Solomon: “Dia, what are you doing? Dia! Look at me, look at me. What are you doing? You are Dia Vandy, of the proud Mende tribe. You are a good boy who loves soccer and school. Your mother loves you so much. She waits by the fire making plantains, and red palm oil stew with your sister N’Yanda and the new baby. The cows wait for you. And Babu, the wild dog who minds no one but you. I know they made you do bad things, but you are not a bad boy. I am your father who loves you. And you will come home with me and be my son again.”
With tears streaking his young face, Dia lowers his gun and falls into his Father’s embrace. He knows where he belongs. He knows to whom he belongs.
He is home.
Every time I watch this movie, I need to stop at this scene in order to let my own tears fall. And it’s not because I have a clue about what Dia or Solomon may have faced in their lives. It is because my heart too, longs to be in that embrace and to find home.
Sometimes we are aware of this need for home when we’ve gone away.
Or when we’ve lost our way.
Or when life is too baffling.
We all know of the many things that take us away from home… anger, distraction, self-importance, cruelty, vengeance, unforgiveness, discouragement, despair, disenfranchisement, alienation, heartache.
And what I’ve learned, in my own life at least, is that in every instance this new weight becomes the definition for our identity. It tells us who we are. And it requires that we focus on the periphery issues, on whatever is needed to impress, or manipulate, or achieve, or use, or hurt, or perform. And we are disconnected from our self.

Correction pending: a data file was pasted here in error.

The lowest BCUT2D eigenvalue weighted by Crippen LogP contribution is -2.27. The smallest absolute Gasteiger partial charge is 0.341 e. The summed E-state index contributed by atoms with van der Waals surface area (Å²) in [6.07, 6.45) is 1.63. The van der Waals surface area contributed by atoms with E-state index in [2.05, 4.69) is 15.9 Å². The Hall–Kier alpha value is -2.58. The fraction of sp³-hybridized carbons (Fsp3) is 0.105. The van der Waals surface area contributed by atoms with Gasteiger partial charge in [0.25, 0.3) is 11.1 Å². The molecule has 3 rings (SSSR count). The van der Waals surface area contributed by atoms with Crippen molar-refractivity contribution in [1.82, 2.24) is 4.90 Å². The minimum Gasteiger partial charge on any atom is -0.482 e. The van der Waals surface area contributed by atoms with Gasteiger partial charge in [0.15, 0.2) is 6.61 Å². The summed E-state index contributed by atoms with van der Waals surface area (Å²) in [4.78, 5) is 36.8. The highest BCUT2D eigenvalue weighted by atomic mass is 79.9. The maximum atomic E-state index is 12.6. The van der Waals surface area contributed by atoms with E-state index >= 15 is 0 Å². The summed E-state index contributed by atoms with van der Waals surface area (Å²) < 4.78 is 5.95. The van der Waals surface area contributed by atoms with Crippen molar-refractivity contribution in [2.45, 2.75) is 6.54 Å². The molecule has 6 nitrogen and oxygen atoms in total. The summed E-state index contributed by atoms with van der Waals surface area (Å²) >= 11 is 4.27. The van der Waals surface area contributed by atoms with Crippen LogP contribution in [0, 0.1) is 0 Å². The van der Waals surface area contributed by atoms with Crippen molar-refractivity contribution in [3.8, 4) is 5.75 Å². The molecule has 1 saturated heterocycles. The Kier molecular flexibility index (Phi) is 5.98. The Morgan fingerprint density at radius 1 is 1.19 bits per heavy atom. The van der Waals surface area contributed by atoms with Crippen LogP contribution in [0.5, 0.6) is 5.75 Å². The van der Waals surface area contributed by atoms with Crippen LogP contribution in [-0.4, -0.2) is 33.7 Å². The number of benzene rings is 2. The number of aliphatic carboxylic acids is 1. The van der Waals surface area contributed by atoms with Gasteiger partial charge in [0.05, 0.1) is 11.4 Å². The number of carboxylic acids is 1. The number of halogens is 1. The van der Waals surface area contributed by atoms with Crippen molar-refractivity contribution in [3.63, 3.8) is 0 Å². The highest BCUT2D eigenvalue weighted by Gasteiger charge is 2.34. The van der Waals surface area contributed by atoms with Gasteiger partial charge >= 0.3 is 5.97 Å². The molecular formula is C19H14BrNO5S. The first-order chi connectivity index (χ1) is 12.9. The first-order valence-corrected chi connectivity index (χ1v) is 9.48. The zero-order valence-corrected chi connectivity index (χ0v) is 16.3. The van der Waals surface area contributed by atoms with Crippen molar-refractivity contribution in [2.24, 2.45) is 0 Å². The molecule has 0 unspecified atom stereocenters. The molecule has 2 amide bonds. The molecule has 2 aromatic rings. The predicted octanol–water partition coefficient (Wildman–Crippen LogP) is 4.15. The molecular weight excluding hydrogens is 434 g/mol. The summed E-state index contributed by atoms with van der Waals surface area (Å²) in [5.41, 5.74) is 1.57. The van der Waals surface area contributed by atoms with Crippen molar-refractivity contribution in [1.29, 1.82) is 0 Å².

Like Dia, we cannot undo these “bad things”. But we can allow ourselves to fall into the embrace of Grace.
We’re back to Sankofa…
But here’s the deal: We miss one another… I mean that we miss opportunities to connect, or opportunities to love and to touch, or opportunities to fall into the embrace of blessing. I guess that’s the part that befuddles me. So often when we do touch (or are blessed)–and it does happen very often–we don’t even see it. And we have forgotten that we too offer an embrace that becomes Grace and home to others.
Love is the only force powerful enough to prevail against the confusion and darkness of our present age. Love is the only thing that can turn enemies into friends. War can’t do it, violence can’t do it. Jesus said only love can. Only love can bring together people who hate and distrust each other and whose distrust cripples relationships.
Whatever love is in your heart… Nurture it. Develop it. Grow it. Spread it. Spread it to your family but don’t stop there. Spread it beyond. It is the only force that can heal our broken world.
I’m spent tonight. So, it’s downtime for me. I’ll see who wins an Oscar and sip some good wine. And get ready to go home, and savor the garden pageant that is soon to begin.
Quotes for your week…
But while he was still a long way off, his father saw him and was filled with compassion for him; he ran to his son, threw his arms around him and kissed him. (Luke 15:20–the parable of the prodigal son)
Home is a place where you can catch a dream and ride it to the end of the line and back. Where you can watch shadow and light doing a tight little tango on a wooden floor or an intoxicated moon rising through an empty window. Home is a place to become yourself. It’s somewhere you can close a door and open your heart. Theo Pelletier
Notes: Story adapted from the IMDB site and bloodiamondaction.
POEMS AND PRAYERS
those who have learned
to love one another
have made their way
to the lasting world
and will not leave,
I am Silent…and Expectant
the wondrous gift is given.
I would be silent now,
that I may receive
the gift I need,
so I may become
the gift others need.
Ted Loder – Guerillas of Grace